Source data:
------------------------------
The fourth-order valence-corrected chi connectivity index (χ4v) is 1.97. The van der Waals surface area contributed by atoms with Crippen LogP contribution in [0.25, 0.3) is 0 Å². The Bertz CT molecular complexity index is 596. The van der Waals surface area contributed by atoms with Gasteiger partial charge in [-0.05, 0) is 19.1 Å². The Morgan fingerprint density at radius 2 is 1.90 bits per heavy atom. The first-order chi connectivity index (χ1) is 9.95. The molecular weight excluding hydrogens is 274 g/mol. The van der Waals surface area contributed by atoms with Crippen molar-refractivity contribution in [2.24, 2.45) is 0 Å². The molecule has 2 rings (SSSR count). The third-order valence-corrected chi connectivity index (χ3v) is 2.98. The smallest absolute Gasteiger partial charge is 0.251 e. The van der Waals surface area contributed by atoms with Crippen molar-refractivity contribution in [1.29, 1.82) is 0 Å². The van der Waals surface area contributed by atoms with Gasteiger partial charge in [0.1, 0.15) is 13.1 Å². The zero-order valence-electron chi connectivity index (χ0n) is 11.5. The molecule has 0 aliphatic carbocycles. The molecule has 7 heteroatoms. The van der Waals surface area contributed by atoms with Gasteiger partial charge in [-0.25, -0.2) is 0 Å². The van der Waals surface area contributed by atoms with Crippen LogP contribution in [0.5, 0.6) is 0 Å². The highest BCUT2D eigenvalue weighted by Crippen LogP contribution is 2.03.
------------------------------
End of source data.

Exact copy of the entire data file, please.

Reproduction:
The fourth-order valence-corrected chi connectivity index (χ4v) is 1.97. The van der Waals surface area contributed by atoms with Crippen LogP contribution in [0.25, 0.3) is 0 Å². The Bertz CT molecular complexity index is 596. The van der Waals surface area contributed by atoms with Gasteiger partial charge in [-0.05, 0) is 19.1 Å². The Morgan fingerprint density at radius 2 is 1.90 bits per heavy atom. The first-order chi connectivity index (χ1) is 9.95. The molecular weight excluding hydrogens is 274 g/mol. The van der Waals surface area contributed by atoms with Crippen molar-refractivity contribution in [2.24, 2.45) is 0 Å². The molecule has 2 rings (SSSR count). The third-order valence-corrected chi connectivity index (χ3v) is 2.98. The smallest absolute Gasteiger partial charge is 0.251 e. The van der Waals surface area contributed by atoms with Crippen molar-refractivity contribution in [1.29, 1.82) is 0 Å². The van der Waals surface area contributed by atoms with Gasteiger partial charge in [0.1, 0.15) is 13.1 Å². The zero-order valence-electron chi connectivity index (χ0n) is 11.5. The molecule has 0 aliphatic carbocycles. The molecule has 7 heteroatoms. The van der Waals surface area contributed by atoms with Gasteiger partial charge in [-0.25, -0.2) is 0 Å². The van der Waals surface area contributed by atoms with Crippen LogP contribution in [0.5, 0.6) is 0 Å². The highest BCUT2D eigenvalue weighted by Crippen LogP contribution is 2.03.